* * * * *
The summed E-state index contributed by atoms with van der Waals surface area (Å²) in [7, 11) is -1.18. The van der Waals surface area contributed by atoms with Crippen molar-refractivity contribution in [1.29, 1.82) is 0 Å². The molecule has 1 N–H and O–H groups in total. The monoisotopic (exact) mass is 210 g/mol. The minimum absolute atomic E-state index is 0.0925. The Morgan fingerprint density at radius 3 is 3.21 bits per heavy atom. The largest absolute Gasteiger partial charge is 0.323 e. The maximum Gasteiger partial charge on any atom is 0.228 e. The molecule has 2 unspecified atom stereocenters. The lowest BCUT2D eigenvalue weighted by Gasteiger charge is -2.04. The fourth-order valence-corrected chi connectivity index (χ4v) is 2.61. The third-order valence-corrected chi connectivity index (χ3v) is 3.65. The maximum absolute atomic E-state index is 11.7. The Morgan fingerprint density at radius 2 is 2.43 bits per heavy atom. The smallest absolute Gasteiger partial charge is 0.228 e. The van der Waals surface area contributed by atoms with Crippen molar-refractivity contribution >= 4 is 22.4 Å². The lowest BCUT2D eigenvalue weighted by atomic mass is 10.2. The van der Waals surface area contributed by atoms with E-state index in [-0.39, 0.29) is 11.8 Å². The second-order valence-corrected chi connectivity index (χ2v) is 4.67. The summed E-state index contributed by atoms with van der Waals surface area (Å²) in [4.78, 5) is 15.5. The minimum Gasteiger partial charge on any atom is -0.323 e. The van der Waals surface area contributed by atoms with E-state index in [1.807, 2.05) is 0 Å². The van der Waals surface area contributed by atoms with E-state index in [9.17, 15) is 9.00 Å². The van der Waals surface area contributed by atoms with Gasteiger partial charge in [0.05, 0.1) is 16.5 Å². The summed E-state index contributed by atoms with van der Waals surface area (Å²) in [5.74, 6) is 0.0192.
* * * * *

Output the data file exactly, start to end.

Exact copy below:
The summed E-state index contributed by atoms with van der Waals surface area (Å²) in [7, 11) is -1.18. The van der Waals surface area contributed by atoms with Crippen molar-refractivity contribution in [1.29, 1.82) is 0 Å². The molecule has 1 N–H and O–H groups in total. The monoisotopic (exact) mass is 210 g/mol. The minimum absolute atomic E-state index is 0.0925. The Morgan fingerprint density at radius 3 is 3.21 bits per heavy atom. The largest absolute Gasteiger partial charge is 0.323 e. The maximum Gasteiger partial charge on any atom is 0.228 e. The molecule has 2 unspecified atom stereocenters. The lowest BCUT2D eigenvalue weighted by Gasteiger charge is -2.04. The fourth-order valence-corrected chi connectivity index (χ4v) is 2.61. The third-order valence-corrected chi connectivity index (χ3v) is 3.65. The maximum absolute atomic E-state index is 11.7. The Morgan fingerprint density at radius 2 is 2.43 bits per heavy atom. The smallest absolute Gasteiger partial charge is 0.228 e. The van der Waals surface area contributed by atoms with Crippen molar-refractivity contribution >= 4 is 22.4 Å². The lowest BCUT2D eigenvalue weighted by atomic mass is 10.2. The van der Waals surface area contributed by atoms with E-state index in [-0.39, 0.29) is 11.8 Å². The second-order valence-corrected chi connectivity index (χ2v) is 4.67. The summed E-state index contributed by atoms with van der Waals surface area (Å²) in [4.78, 5) is 15.5. The minimum Gasteiger partial charge on any atom is -0.323 e. The van der Waals surface area contributed by atoms with E-state index in [1.807, 2.05) is 0 Å². The van der Waals surface area contributed by atoms with E-state index in [9.17, 15) is 9.00 Å². The van der Waals surface area contributed by atoms with Gasteiger partial charge in [0.05, 0.1) is 16.5 Å². The summed E-state index contributed by atoms with van der Waals surface area (Å²) in [5.74, 6) is 0.0192.